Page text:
The Heaviside layer, sometimes called the Kennelly-Heaviside layer, named after Arthur E. Kennelly and Oliver Heaviside, is a layer of ionised gas occurring roughly between 90km and 150 km (56 and 93 mi) above the ground — one of several layers in the Earth's ionosphere. It is also known as the E region. It reflects medium-frequency radio waves. Because of this reflective layer, radio waves radiated into the sky can return to Earth beyond the horizon. This "skywave" or "skip" propagation technique has been used since the 1920s for radio communication at long distances, up to transcontinental distances.
Propagation is affected by the time of day. During the daytime the solar wind presses this layer closer to the Earth, thereby limiting how far it can reflect radio waves. Conversely, on the night (lee) side of the Earth, the solar wind drags the ionosphere further away, thereby greatly increasing the range which radio waves can travel by reflection. The extent of the effect is further influenced by the season, and the amount of sunspot activity.
Existence of a reflective layer was predicted in 1902 independently and almost simultaneously by the American electrical engineer Arthur Edwin Kennelly (1861-1939) and the British polymath Oliver Heaviside (1850-1925), as an explanation for the propagation of radio waves beyond the horizon observed by Guglielmo Marconi in 1901. However, it was not until 1924 that its existence was shown by British scientist Edward V. Appleton, for which he received the 1947 Nobel Prize in Physics.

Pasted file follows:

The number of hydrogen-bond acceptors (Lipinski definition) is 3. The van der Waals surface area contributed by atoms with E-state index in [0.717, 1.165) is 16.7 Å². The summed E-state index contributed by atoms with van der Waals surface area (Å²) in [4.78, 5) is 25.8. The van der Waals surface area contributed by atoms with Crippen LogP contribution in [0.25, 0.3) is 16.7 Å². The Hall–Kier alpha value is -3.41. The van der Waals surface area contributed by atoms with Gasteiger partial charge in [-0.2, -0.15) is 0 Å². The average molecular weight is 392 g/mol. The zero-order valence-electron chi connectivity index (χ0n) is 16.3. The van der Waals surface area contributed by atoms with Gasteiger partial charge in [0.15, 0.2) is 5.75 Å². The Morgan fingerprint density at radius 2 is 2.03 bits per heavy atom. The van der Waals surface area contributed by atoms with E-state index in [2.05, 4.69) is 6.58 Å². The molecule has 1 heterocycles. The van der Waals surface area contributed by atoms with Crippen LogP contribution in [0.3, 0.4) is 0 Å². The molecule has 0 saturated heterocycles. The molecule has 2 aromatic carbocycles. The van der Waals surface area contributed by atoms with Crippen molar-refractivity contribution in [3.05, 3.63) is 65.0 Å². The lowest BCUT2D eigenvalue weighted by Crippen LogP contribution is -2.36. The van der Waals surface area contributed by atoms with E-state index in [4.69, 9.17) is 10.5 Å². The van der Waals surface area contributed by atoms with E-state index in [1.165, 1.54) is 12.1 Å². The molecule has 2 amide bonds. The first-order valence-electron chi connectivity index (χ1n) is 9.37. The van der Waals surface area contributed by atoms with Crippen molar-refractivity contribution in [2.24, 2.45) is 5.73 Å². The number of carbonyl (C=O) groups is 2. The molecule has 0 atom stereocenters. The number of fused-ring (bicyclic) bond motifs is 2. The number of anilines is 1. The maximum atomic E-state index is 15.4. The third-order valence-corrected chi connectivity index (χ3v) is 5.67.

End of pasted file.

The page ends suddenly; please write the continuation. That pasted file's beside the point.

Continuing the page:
Physicists resisted the idea of the reflecting layer for one very good reason; it would require total internal reflection, which in turn would require that the speed of light in the ionosphere would be greater than in the atmosphere below it. Since the latter speed is essentially the same as the speed of light in a vacuum ("c"), scientists were unwilling to believe the speed in the ionosphere could be higher. Nevertheless, Marconi had received signals in Newfoundland that were broadcast in England, so clearly there must be some mechanism allowing the transmission to reach that far. The paradox was resolved by the discovery that there were two velocities of light, the phase velocity and the group velocity. The phase velocity can in fact be greater than c, but the group velocity, being capable of transmitting information, cannot, by special relativity, be greater than c. The phase velocity for radio waves in the ionosphere is indeed greater than c, and that makes total internal reflection possible, and so the ionosphere can reflect radio waves. The geometric mean of the phase velocity and the group velocity cannot exceed c, so when the phase velocity goes above c, the group velocity must go below it.
In 1925, Americans Gregory Breit and Merle A. Tuve first mapped its variations in altitude. The ITU standard model of absorption and reflection of radio waves by the Heaviside Layer was developed by the British Ionospheric physicist Louis Muggleton in the 1970s.
Around 1910, William Eccles proposed the name "Heaviside Layer" for the radio-wave reflecting layer in the upper atmosphere, and the name has subsequently been widely adopted. The name Kennelly-Heaviside layer was proposed in 1925 to give credit to the work of Kennelly, which predated the proposal by Heaviside by several months.